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 Foo Off-Topic chit chat with no general subject.

 04-20-09, 07:41 PM #1 phantomcow2 la vache fantôme Thread Starter     Join Date: Aug 2004 Location: NH Bikes: Posts: 6,266 Mentioned: 0 Post(s) Tagged: 0 Thread(s) Quoted: 1 Post(s) u substitution problem -- integration Find the indefinite integral for sec^3x*tanx using u substitution. I've done pretty well solving u substitution problems up to this point, but this problem continues to stump me; there is something I am missing. let u=tanx du = sec^2x*dx I figure that maybe I can "break apart" the sec^3x term into sec^2x*secx, giving me the following: sec^2x*secx*u*dx But du=sec^2dx so substituting gives secx*u*du But I can't find the anti derivative of this __________________ C://dos C://dos.run run.dos.run
 04-20-09, 11:06 PM #2 RubenX  Look! My Spine!     Join Date: Apr 2008 Location: Kissimmee, FL Bikes: Posts: 620 Mentioned: 0 Post(s) Tagged: 0 Thread(s) Quoted: 2 Post(s) There was a time when I knew this stuff. Sadly I've forgotten it all. My mind is tuned with boolean algebra and logic circuits ATM. Sorry...
 04-21-09, 06:44 AM #3 Tinuz Junior Member   Join Date: Oct 2008 Bikes: Posts: 21 Mentioned: 0 Post(s) Tagged: 0 Thread(s) Quoted: 0 Post(s) assuming secx*u*du is correct, the integral to u would be 0.5*secx*u^2+C To see why, just reverse it. Again, not really a math wiz in the formal sense, so please check yourself. Also, this has been ages.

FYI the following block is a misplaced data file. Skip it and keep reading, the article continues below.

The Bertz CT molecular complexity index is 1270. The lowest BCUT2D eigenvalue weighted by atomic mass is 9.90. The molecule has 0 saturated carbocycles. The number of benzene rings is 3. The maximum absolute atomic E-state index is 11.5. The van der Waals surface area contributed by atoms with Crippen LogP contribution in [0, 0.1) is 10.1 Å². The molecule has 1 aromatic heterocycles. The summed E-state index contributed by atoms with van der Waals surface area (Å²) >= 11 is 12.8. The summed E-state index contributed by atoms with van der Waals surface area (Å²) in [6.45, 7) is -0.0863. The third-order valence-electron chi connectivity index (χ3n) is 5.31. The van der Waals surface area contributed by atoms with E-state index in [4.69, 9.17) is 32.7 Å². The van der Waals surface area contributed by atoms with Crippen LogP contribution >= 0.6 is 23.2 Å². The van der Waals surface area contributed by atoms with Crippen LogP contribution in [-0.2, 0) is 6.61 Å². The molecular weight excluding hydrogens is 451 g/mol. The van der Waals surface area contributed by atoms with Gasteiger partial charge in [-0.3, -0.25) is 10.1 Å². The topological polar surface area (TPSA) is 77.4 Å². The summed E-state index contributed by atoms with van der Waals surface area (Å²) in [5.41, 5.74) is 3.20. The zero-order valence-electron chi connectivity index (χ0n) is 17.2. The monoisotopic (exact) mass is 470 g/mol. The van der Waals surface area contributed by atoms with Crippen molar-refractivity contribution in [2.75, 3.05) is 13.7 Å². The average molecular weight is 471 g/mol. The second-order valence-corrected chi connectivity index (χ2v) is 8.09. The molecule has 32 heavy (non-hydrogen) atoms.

04-21-09, 07:18 AM #4 Tinuz Junior Member   Join Date: Oct 2008 Bikes: Posts: 21 Mentioned: 0 Post(s) Tagged: 0 Thread(s) Quoted: 0 Post(s) Maybe a better way is to write: sqrt(1+tan(x)^2)^3*tan(x) dx Because then if u=tan(x) you get: sqrt(1+u^2)^3*u du --> ((1+u^2)^0.5)^3*u du --> (1+u^2)^1.5*u du which eliminates the extra x, which I am not sure what to do about (integrate the result to x aftewards?). Finding the anitderivative should be easy from there on, but is has been ages, so you best do that yourself
 04-21-09, 07:38 AM #5 Tinuz Junior Member   Join Date: Oct 2008 Bikes: Posts: 21 Mentioned: 0 Post(s) Tagged: 0 Thread(s) Quoted: 0 Post(s) Just a thought: (1+u^2)^1.5*u du looks like h(g(u))'*g(u)' with g(u)=1+u^2 thus h()'=()^1.5 making H()=(()^2.5)/2.5 ((1+u^2)^2.5)/2.5 However, the derivative of 1+u^2 is 2u so apparently there was a separate multiplicative term which ended up as 1/u. Then try to compensate for this.